New Electoral LawFurther information: The new electoral system
During this second cabinet was also approved a new electoral law. A white paper for a proportional-only electoral system was presented to the Chamber of Deputies on September 13, 2005, only seven months before the 2006 general election. This reform, strongly backed by the centre-right Union of Christian and Centre Democrats, proposed a 4% threshold before a party gained any seats, and a majority bonus of (at least) 340 seats for the winning coalition, the total votes for each coalition being the sum of the votes of those coalition parties which had won at least 4% of the national votes. The new proposal was approved by parliament.
An electoral survey published on September 15, 2005 by the national left newspaper La Repubblica claimed that, with the initial proposal of electoral reform become law, the House of Freedoms would win the next elections 340-290, even if they won only 45% of votes and the opposition coalition The Union won 50%, because the Union also includes several small parties with less than 4% of national votes. This could have been avoided if the small opposition parties ran on a common ticket. Aim of this bill of reform was to reduce the number of parties, and particularly the moderate Left would have taken advantage in respect to the smaller radical left parties.
The Union of Christian and Centre Democrats, commenting on the proposal, asked for the abolition of the 4% cut-off clause, whereas the National Alliance did not show any favour to this attempt of reform, with its leader Gianfranco Fini claiming to want first to vote for the constitutional reform, and then for the new voting system, on condition that the 4% cut-off were not repealed.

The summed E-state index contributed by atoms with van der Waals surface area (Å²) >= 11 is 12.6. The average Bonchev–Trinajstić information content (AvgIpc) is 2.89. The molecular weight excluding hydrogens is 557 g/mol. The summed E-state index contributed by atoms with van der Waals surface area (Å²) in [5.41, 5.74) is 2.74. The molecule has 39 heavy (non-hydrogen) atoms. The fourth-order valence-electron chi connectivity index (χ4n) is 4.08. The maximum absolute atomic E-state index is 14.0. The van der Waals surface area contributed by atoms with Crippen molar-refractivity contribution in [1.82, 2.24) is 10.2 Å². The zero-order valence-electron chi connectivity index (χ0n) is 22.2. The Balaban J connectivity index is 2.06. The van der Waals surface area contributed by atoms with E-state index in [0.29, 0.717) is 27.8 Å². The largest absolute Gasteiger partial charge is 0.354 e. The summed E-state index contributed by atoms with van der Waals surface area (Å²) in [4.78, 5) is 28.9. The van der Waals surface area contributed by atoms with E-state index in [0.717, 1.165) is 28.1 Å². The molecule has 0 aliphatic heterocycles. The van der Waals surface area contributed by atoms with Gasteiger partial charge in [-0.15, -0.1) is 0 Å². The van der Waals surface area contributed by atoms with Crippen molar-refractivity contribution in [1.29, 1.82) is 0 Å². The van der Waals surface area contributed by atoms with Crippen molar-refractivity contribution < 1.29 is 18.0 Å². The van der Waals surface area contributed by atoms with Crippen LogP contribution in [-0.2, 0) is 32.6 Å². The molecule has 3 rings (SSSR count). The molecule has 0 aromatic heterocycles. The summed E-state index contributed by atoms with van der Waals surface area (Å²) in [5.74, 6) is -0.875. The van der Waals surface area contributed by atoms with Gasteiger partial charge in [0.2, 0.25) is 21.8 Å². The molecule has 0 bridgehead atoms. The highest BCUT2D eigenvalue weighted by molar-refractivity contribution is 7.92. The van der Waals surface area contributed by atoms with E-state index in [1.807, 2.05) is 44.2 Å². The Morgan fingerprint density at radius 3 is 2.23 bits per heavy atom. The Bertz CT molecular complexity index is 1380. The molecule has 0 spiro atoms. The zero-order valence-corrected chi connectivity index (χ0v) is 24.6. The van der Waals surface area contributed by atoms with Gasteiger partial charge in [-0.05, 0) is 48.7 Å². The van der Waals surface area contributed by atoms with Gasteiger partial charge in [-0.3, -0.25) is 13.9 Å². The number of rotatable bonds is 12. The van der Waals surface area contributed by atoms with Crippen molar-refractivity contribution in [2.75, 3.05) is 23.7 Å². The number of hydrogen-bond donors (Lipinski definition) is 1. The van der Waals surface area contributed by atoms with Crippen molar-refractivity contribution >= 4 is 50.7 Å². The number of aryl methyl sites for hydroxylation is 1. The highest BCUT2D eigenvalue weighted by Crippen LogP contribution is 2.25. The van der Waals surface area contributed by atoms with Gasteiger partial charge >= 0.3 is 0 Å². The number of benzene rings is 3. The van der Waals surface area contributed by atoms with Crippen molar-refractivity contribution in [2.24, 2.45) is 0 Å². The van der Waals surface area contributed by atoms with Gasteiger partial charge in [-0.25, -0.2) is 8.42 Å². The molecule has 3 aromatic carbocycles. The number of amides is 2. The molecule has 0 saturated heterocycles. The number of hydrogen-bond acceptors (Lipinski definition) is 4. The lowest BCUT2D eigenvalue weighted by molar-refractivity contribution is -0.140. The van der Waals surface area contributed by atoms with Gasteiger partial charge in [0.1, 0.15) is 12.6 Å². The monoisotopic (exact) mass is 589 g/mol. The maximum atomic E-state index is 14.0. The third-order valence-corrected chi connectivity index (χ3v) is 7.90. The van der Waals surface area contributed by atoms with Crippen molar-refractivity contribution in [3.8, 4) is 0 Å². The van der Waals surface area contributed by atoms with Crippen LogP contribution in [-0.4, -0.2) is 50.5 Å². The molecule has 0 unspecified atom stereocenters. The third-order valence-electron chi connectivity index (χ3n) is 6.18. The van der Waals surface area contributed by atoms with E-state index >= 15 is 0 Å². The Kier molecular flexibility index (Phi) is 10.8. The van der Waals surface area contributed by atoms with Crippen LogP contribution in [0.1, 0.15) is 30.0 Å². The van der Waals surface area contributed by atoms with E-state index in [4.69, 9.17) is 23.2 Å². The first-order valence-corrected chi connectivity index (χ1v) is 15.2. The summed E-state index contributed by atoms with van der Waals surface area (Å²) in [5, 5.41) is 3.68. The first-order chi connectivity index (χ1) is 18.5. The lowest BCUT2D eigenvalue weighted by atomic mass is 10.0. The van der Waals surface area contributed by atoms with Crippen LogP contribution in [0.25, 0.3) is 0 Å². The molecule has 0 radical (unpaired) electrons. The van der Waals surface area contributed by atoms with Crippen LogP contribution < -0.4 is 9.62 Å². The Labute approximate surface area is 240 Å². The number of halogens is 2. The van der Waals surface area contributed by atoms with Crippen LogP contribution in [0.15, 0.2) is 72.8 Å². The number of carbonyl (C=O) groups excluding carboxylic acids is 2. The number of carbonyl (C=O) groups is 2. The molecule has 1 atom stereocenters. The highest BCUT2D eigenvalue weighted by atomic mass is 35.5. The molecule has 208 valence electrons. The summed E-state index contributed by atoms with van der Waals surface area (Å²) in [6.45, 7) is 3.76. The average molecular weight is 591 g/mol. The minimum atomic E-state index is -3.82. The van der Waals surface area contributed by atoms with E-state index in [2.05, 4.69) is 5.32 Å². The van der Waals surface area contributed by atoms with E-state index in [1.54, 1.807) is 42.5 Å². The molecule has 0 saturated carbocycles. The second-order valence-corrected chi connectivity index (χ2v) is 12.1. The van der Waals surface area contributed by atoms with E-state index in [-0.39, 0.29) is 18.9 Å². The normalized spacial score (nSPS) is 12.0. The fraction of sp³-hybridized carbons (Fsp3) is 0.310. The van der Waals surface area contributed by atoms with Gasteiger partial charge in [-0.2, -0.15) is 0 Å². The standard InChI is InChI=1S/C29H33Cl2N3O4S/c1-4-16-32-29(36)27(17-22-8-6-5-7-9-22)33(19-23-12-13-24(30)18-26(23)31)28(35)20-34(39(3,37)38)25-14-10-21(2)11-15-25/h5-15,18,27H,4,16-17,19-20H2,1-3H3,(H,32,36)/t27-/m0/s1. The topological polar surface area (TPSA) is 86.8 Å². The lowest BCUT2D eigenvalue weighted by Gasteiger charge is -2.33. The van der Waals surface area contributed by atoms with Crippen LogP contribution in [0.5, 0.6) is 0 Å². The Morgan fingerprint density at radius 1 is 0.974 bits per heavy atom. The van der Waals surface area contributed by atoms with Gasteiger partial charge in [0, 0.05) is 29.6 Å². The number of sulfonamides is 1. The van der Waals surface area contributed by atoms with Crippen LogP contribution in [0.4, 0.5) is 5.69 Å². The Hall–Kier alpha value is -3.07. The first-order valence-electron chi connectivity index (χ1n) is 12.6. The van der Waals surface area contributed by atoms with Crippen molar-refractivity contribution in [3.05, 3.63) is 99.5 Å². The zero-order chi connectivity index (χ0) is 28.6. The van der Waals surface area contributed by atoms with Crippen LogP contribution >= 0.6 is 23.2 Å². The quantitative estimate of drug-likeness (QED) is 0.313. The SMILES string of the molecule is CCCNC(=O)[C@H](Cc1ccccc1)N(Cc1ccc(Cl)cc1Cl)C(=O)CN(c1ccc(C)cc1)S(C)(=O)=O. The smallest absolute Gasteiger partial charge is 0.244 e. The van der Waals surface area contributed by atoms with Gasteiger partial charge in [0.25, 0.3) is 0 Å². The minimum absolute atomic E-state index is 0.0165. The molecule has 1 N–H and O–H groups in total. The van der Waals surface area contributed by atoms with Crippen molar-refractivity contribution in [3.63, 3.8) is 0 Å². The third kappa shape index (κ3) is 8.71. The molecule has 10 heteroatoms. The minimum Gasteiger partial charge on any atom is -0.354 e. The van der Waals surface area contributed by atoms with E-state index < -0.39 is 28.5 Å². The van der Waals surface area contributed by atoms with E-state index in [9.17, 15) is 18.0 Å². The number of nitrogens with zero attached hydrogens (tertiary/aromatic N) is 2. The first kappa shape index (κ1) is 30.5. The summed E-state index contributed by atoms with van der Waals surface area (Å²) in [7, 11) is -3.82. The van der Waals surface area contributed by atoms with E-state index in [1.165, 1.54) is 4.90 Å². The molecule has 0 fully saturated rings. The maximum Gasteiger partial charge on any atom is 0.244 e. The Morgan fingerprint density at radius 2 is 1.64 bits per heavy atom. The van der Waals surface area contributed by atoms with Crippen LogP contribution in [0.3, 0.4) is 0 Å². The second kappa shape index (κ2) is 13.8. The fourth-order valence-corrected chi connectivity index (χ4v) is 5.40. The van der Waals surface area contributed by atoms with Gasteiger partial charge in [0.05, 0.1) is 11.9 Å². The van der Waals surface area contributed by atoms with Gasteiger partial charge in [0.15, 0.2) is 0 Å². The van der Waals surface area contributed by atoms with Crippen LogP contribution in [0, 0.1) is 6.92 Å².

This proposal of law was strongly questioned by the opposition coalition, who defined it an "attempted coup". Opposition leader Romano Prodi said it was "totally unacceptable". Several newspapers politically oriented to the left nicknamed the electoral system proposal by the House of Freedoms as "Truffarellum", after "truffa" (Italian for "fraud") and the "Mattarellum", (from Sergio Mattarella), the most common name for the previous Italian electoral law (there is a recent custom to nickname new electoral systems by a somewhat Latinised version of the name of the lawmaker; another one is the system used in regional elections, the so-called "Tatarellum" from Pinuccio Tatarella).
Notably, some smaller opposition parties, such as Communist Refoundation Party and UDEUR Populars, support a proportional electoral law; nevertheless, they declared they were against an electoral reform by this parliament, because the current law would be changed too close to the 2006 general election.
The Italian prime minister Silvio Berlusconi had previously been a strong supporter of the plurality-based electoral law; in 1995, talking about his coalition, he even defined the plurality principle as "our religion".
A modified version of the first proposal, this time with a 2% threshold for entering Parliament and without vote of preference for candidates, but still without the support of the opposition, was presented to the Chamber of Deputies. The voting count started on October 11; the lower house of Italian parliament then approved the electoral reform on October 14. The new electoral was then eventually approved on December 16, 2005, and countersigned by President Ciampi on December 23, 2005.
Roberto Calderoli, the main author of this electoral reform, defined this law "a rascality" (using the mildly vulgar term "porcata").
Ironically, the new electoral law allowed Mr Prodi to count on a large majority in the Chamber and to obtain majority also in the Senate, where The House of Freedoms actually had more votes (49.88% vs. 49.18% of the Union).
Read more about this topic: Berlusconi III Cabinet
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